— Days Without Shea —


June 21 marks the 101st birthday of the man behind the Mets.

Not only is there no Shea Stadium without Bill Shea, there is no New York Mets without the man.

There may even have been no New York revival in the 1960’s after the stunning departure of National League baseball from the city.

There would also probably not be a New York Jets, New Jersey Nets or New York Islanders (debate amongst yourselves how their individual and collective absences could effect 20th century western culture).

So who was Bill Shea? Some salient points about his life:

* Shea was born in Manhattan, 1907 into a middle class Irish family.

* Attended George Washington High School.

* Played football and LaCrosse for NYU for one year, then switched to Georgetown, where he got his undergraduate and law degrees.

* During the Depression, his dad couldn’t afford to pay for college. Shea’s younger sister Gloria became a model and actress and earned enough money to pay his tuition.

* Shea became a successful lawyer and friends with mayors, senators and captains of industry in New York.

* After the Dodgers and Giants left New York in 1957, was tapped by New York mayor Robert Wagner to find a replacement team.

* Also responsible for bringing the New York Jets to Shea Stadium. And for bringing the New York Nets and New York Islanders to Long Island.

* Tom Deegan (a.k.a The Major Deegan) was the PR man for the Triborough Brisge and Tunnel Authority in the 1960’s. He is the man who started a campaign to name the Met’s new baseball Stadium after Shea. William Shea was adamantly opposed to the idea, since only dead people got honore with building names. He lost the battle and also didn’t die…until 1991.

* Founded the law firm Shea & Gould. I happened to work there as a moving man in 1986. Shea had an office but was hardly there. I never met him but did go into his office once. It was a shrine to Mets baseball; I believe the actual Mayor’s Trophy was there in a case but I was pretty young and nervous and don’t remember much, except that Shea’s office was bigger than 98% of most Manhattan apartments I’ve ever been in.

If you want to read about how Bill Shea took on the nuns of Queens, go here.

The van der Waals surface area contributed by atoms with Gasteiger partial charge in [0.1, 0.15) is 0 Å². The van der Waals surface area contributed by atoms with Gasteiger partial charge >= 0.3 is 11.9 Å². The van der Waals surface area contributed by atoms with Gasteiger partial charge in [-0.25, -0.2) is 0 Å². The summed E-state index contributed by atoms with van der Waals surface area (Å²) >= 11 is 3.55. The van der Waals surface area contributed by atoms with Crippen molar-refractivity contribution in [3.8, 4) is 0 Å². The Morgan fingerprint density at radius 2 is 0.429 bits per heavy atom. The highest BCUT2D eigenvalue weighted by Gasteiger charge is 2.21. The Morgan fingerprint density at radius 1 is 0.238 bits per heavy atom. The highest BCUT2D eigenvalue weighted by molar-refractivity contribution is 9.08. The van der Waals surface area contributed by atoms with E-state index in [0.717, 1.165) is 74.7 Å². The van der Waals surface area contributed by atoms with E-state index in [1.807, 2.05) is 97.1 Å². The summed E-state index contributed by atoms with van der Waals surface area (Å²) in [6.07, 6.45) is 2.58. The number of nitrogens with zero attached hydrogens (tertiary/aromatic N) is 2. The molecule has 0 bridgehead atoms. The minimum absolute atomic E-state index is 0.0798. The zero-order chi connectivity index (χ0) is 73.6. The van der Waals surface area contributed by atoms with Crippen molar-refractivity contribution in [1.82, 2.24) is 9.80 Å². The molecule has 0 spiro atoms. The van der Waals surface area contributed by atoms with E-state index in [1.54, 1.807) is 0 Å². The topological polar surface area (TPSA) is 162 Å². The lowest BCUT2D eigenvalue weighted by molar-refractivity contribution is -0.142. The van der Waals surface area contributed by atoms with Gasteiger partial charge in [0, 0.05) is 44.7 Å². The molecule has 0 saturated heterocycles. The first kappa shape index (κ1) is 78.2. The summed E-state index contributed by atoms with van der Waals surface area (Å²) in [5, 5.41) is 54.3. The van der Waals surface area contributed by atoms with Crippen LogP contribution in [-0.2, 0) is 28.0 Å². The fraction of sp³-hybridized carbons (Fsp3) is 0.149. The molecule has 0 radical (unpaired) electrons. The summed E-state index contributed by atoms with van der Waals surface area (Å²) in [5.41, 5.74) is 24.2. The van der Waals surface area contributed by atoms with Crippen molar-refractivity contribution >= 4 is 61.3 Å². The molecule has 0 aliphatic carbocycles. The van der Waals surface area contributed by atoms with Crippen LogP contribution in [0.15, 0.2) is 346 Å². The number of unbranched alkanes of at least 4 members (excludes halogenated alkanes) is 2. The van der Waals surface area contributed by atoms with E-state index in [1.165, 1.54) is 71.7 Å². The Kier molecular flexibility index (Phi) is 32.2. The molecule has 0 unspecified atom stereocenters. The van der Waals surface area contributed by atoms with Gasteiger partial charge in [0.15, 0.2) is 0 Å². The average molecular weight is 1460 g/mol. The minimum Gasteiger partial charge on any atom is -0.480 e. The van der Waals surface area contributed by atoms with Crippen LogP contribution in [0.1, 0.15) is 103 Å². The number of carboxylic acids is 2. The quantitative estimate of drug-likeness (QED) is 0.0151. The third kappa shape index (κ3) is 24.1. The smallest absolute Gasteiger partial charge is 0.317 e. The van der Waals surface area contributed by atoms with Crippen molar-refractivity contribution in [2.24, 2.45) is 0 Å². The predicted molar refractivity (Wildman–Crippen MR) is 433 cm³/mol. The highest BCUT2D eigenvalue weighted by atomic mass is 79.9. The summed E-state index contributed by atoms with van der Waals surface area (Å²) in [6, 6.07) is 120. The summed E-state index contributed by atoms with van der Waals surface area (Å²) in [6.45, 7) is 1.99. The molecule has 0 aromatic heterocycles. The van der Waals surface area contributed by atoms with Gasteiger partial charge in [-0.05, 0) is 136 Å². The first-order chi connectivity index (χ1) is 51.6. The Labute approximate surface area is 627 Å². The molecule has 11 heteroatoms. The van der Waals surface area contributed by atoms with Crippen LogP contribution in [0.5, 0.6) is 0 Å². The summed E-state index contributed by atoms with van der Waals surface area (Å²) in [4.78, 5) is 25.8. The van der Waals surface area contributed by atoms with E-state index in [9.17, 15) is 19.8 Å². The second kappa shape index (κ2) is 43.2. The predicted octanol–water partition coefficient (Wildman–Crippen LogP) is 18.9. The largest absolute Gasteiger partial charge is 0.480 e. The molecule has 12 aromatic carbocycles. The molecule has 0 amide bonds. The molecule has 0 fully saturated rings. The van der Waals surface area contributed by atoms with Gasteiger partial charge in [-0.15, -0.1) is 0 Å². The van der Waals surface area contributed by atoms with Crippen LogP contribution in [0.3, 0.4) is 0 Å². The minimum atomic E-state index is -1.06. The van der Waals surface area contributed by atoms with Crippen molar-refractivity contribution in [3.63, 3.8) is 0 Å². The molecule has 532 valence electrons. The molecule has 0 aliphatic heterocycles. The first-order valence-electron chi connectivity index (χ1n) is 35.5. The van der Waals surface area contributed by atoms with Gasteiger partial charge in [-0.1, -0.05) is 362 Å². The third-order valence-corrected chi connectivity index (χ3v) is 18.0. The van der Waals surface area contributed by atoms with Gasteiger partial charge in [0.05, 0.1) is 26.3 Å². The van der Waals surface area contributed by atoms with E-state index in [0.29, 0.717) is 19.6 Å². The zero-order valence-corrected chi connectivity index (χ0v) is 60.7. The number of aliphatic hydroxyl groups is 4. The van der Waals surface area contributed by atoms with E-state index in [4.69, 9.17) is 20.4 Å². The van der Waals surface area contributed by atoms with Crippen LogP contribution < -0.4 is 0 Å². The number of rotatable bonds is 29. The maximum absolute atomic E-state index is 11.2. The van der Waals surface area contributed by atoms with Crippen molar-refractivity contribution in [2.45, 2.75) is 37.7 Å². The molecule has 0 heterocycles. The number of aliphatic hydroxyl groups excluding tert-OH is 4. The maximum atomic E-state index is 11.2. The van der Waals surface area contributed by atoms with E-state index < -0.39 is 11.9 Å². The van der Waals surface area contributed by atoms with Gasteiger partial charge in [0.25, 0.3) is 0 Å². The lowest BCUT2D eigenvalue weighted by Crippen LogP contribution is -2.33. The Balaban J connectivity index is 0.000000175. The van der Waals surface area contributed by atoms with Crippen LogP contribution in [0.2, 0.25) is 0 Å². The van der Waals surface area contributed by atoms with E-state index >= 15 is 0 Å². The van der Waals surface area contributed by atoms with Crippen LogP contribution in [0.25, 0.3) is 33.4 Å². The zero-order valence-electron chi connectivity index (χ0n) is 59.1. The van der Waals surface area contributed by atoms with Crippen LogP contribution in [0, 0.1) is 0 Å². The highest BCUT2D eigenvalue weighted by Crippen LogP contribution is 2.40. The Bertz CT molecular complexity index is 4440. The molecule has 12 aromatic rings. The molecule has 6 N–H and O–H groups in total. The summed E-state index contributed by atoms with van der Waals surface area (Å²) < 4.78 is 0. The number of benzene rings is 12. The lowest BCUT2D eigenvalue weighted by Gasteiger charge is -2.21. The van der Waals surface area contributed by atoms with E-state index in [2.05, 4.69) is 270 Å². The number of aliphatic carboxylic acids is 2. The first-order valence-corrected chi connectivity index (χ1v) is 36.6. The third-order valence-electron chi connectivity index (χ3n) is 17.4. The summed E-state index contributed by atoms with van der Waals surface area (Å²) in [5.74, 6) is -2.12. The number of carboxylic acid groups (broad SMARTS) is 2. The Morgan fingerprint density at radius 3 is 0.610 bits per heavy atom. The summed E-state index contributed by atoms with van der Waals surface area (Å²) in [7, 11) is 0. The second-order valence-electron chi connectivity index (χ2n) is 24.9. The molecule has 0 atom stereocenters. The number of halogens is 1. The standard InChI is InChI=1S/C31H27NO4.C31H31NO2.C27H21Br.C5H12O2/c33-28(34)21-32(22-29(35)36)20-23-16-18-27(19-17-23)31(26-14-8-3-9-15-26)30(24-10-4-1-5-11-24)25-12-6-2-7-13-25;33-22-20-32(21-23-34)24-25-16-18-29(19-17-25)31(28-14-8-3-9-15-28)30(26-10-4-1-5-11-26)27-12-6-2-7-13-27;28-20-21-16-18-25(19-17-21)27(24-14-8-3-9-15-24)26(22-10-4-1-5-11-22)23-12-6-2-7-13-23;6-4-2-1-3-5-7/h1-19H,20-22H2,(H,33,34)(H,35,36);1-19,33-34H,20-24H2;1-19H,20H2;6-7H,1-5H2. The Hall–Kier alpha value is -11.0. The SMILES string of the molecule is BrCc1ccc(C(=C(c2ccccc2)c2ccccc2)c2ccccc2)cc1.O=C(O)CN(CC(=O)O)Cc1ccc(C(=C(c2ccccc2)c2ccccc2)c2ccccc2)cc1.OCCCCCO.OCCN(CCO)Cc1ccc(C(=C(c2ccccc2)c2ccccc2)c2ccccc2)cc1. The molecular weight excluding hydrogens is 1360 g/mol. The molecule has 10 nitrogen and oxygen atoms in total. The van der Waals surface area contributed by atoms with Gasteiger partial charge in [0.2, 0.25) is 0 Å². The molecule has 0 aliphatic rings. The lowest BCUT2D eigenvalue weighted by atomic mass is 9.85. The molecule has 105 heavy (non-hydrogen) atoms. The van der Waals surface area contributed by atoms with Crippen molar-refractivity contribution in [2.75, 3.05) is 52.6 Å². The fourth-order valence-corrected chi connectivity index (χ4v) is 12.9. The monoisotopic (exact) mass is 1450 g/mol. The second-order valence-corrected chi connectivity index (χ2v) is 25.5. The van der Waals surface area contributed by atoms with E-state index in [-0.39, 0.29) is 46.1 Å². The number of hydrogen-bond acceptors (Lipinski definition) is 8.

To honor the man, we quote from Jimmy Breslin’s “Can’t anybody here play this game.”

In any analysis of the Mets and how they came about, you must always start with one man, an attorney named William A. Shea, who has offices on East 42nd Street.

Shea has dark hair, blue eyes and the square jaw of a guy who would know how to punch back. Which he certainly does. He was an end and a basketball player at Georgetown in the late 1920’s and today [1964] at 6 feet and 195 pounds, he is still in shape.

He is all big business. But Shea is anything but one of those stuff, pipe-smoking corporation attorneys. This is a guy who knows. He is married to the former Maynora Saw, whose father, Tom Shaw, was the biggest bookmaker in the New York racetracks back in the twenties. Bookmaking was legal then. Shea himself operated a minor-league football team for a couple of years in the forties and was associated with Ted Collins in a National Football League in Boston.

Shea is one of those people you find, but not too often, who is willing to do something for his own and knows how to do it. His own in this case is people who live and work in New York. It is Shea’s town, and nobody fits into the town better than he does.

[June 21, 2008 8:34 PM]  |  link  |  reply
Mets Guy in Michigan said

Awesome post!

I love the part about his office.

I met him once, in the Diamond Club at the stadium, sometime in the late 1980s. I thanked him profusely -- though I don't think he realized what for. I just said, "Everything."

[June 21, 2008 8:51 PM]  |  link  |  reply
Ron Hunt said

Thanks Kingman, I was not aware of much of this, good stuff! What a great guy Shea was, today's power brokers are much more clandestine nowadays, seems like you'd like to have a drink w/Shea.

And hey; Feel better!

[February 25, 2009 7:38 PM]  |  link  |  reply
Kathy said

I again want to thank you for bringing back to memory part of the life of Bill Shea. We need more reminders of those who helped others and gave without reward, instead of what we hear today. He was more than a benevolent person, more than a competent attorney, more than a faith filled person, more than a "can do" person, more than a dear friend, he was a cherished father, and I am forever grateful that I could call him Dad.

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